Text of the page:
Having both read the recent VanderMeer collection, and received a most thoughtful comment on the aforementioned post by Tim, I think it’s important to talk about steampunk writing and steampunk novels as social commentary. Because as fantastical as it may seem, and as tongue-in-cheek lots of steampunk can be (even rather campy, eh old chap?) there are some important things to consider.

See, steampunk isn’t solely about the clothing, the culture, and the music. It’s about something bigger. As with any genre of writing, steampunk has a responsibility to engage the mind of the reader, to ask the tough questions, and to–ultimately–say something important. And I tend to think that steampunk as a genre, as a setting, as a mood and a time and place, offers unending possibilities when it comes to making social commentary.

Sure, my book doesn’t take place in this world. But it’s like our world. Its residents have similar prejudices, concerns, and social restrictions. One of the first important thing I realized about The Aldersgate was that, first and foremost, it told a story about people, regardless of sexuality, gender, or religion. It asks the question “What makes us human?” I’ve always been fascinated by human rights, by the Otherness assigned to groups of people that the majority doesn’t understand. As an American, it’s baffling to think that just 150 years ago, slaves walked around my state, and many people thought there was nothing particularly odd about it. Once you transform someone into an Other (and no, this isn’t from Lost: it’s from Edward Said) it’s almost impossible to go back.

I didn’t want to shy away from questions of religion, politic, and gender, because that’s what makes the story actually important. Sure, there’s a love story, a mad tinkerer, and a few power-hungry villains. But you know, when the hammer meets the anvil, if the end product doesn’t stand up, it doesn’t matter how much work went into it–it won’t stand in the end.

Although I’m not gong to divulge the exact details of the plot, I promise that anyone who is following around won’t be disappointed. Of course, you might not agree with my conclusions in the end–but that’s okay. I’m passionate about making a point with the stories I tell, and I would be honored if you’d stay with me on the journey.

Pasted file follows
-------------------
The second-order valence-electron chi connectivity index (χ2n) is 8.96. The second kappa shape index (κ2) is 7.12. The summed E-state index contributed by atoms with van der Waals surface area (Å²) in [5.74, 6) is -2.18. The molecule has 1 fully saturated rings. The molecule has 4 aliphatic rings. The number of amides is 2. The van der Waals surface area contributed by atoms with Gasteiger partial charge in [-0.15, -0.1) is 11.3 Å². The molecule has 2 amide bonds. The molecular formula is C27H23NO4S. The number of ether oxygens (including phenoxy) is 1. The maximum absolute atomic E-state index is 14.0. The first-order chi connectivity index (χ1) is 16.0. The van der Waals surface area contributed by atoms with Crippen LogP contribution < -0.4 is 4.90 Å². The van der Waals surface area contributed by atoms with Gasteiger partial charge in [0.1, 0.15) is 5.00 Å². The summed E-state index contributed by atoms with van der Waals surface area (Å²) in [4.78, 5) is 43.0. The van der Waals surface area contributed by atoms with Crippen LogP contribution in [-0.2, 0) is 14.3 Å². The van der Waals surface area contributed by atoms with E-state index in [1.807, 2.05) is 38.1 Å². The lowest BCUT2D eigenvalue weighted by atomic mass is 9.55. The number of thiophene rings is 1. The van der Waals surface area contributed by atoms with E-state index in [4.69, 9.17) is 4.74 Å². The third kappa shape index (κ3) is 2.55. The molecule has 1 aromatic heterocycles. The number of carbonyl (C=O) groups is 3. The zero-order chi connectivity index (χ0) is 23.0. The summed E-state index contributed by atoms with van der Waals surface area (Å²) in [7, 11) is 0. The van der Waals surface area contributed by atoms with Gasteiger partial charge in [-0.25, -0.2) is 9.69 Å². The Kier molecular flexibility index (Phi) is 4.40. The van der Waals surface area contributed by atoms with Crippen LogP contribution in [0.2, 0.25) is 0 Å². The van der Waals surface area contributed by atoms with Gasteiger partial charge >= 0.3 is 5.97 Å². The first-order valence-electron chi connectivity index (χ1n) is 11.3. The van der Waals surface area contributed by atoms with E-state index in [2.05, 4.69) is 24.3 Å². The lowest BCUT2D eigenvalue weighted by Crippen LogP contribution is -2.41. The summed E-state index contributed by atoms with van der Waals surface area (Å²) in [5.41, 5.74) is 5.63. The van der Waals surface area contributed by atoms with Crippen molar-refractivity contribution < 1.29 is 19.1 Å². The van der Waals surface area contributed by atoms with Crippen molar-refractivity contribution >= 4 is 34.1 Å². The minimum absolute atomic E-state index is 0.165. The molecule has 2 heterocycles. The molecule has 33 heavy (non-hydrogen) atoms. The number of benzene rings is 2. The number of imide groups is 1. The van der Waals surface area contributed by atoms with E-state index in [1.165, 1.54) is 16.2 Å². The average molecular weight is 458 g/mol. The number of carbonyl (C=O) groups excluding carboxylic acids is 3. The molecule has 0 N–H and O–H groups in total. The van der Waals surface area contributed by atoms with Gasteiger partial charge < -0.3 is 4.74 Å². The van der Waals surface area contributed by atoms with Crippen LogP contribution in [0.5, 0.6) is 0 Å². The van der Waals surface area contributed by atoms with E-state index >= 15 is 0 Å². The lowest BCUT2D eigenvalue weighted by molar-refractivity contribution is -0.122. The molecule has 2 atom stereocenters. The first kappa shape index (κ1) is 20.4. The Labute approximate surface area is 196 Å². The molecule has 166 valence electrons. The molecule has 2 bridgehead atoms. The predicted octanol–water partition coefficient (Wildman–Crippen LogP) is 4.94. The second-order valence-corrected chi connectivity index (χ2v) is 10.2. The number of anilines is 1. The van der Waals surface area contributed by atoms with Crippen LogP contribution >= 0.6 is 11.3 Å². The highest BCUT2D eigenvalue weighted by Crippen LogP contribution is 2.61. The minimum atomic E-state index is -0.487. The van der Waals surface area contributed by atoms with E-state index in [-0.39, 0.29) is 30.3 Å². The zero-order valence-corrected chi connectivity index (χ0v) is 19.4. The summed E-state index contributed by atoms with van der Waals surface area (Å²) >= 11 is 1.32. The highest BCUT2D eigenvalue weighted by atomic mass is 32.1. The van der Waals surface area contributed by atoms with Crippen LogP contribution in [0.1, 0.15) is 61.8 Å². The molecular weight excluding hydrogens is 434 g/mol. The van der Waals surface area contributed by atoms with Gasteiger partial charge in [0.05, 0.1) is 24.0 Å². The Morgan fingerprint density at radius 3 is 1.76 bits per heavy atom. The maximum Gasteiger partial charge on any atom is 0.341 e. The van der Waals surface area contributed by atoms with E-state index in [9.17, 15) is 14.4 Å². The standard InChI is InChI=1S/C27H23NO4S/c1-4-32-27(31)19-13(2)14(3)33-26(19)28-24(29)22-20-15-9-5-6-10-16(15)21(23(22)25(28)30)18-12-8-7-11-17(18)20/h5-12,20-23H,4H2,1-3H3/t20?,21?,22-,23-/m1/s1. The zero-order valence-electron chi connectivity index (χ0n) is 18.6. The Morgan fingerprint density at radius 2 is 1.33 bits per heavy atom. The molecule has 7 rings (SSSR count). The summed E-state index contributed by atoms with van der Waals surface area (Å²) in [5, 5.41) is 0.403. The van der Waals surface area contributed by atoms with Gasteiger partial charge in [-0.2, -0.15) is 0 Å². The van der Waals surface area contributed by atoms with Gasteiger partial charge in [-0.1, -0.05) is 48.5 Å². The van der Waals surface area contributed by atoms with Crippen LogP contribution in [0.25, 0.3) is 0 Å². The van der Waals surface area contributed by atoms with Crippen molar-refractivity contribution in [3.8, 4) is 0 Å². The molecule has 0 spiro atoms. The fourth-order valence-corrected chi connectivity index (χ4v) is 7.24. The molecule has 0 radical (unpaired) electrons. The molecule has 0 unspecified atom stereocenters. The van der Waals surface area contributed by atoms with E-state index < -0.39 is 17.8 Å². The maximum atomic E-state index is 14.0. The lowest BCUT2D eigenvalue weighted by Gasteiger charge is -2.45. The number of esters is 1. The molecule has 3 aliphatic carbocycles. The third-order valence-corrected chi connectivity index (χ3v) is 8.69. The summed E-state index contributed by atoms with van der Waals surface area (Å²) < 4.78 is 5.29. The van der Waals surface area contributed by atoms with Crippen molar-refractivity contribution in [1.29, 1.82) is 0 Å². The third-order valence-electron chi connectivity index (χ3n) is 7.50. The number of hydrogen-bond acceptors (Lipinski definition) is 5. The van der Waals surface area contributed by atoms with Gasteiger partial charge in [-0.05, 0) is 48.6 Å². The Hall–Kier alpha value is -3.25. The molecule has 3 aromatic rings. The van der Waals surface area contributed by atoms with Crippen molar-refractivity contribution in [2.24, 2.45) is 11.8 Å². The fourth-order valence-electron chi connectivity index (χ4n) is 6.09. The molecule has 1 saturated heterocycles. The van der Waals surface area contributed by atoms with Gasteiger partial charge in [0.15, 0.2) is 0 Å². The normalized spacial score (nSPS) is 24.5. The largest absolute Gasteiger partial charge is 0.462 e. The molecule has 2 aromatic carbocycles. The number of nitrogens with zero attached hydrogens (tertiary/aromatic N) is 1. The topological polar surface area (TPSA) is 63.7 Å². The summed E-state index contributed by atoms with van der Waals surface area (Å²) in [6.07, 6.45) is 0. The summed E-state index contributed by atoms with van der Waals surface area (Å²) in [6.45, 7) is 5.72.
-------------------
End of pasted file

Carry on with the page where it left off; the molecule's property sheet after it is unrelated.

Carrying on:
A short excerpt, though, to give a little teaser.

From Chapter Fifteen: Fiddles in the Dark

The crowd, once again, began moving and speaking all at once. The sea of faces blurred in Emry’s vision, and he felt all the blood rush to his head. Sleep, he thought. Damn it to the hells, but I haven’t had sleep in days.

“Hush, Children of the Rood!”

Whatever this meant, its impact was surprisingly swift. Every mouth closed, every set of eyes turned to the speaker: Nesme.

“I vote we conduct him to safety, with the others, provided… when the time comes, that he composes a song for us. It has been a great many years since we have been blessed with the company of the Bard. And as such, you would be beholden to us—would you not, Emry Roy?”

Emry was struck dumb. Nesme wanted a commission? “I—I would,” Emry said. “By the Barding code, once asked to work… for a commission, I am beholden until the piece is final.”

“What if you break your Oath?” asked a voice, sharp and sure—it was Ezz’s voice, Emry was certain, but he couldn’t locate the Sib.

“If… if the Academy at Dunlee were to find out, I would be killed,” Emry said flatly.

“Then let us have a vote!” cried Nesme. “Those wishing to conduct Emry through the Nithings safely, and to commission him for a song in exchange—and, I may say, as collateral—raise your fingers.”

What looked to Emry like two thirds of the crowd raised their arms high, extending their forefingers. But it was hard to tell if it was a majority.

“Those opposed?”

There was a moment’s hesitation, and then hands were raised. But they were clearly less—not drastically so, but enough to dispel the utter dread that had been mounting in the center of his chest. His arms were trembling now, and he could no longer keep his tears at bay.

“Good. Now, Riz, Kaze, and Xen—take our Bard to the Inn, and see to it that he’s refreshed, fed, and kept after, will you?”

Emry couldn’t hear the rest of the instructions for he had, quite unceremoniously, fainted.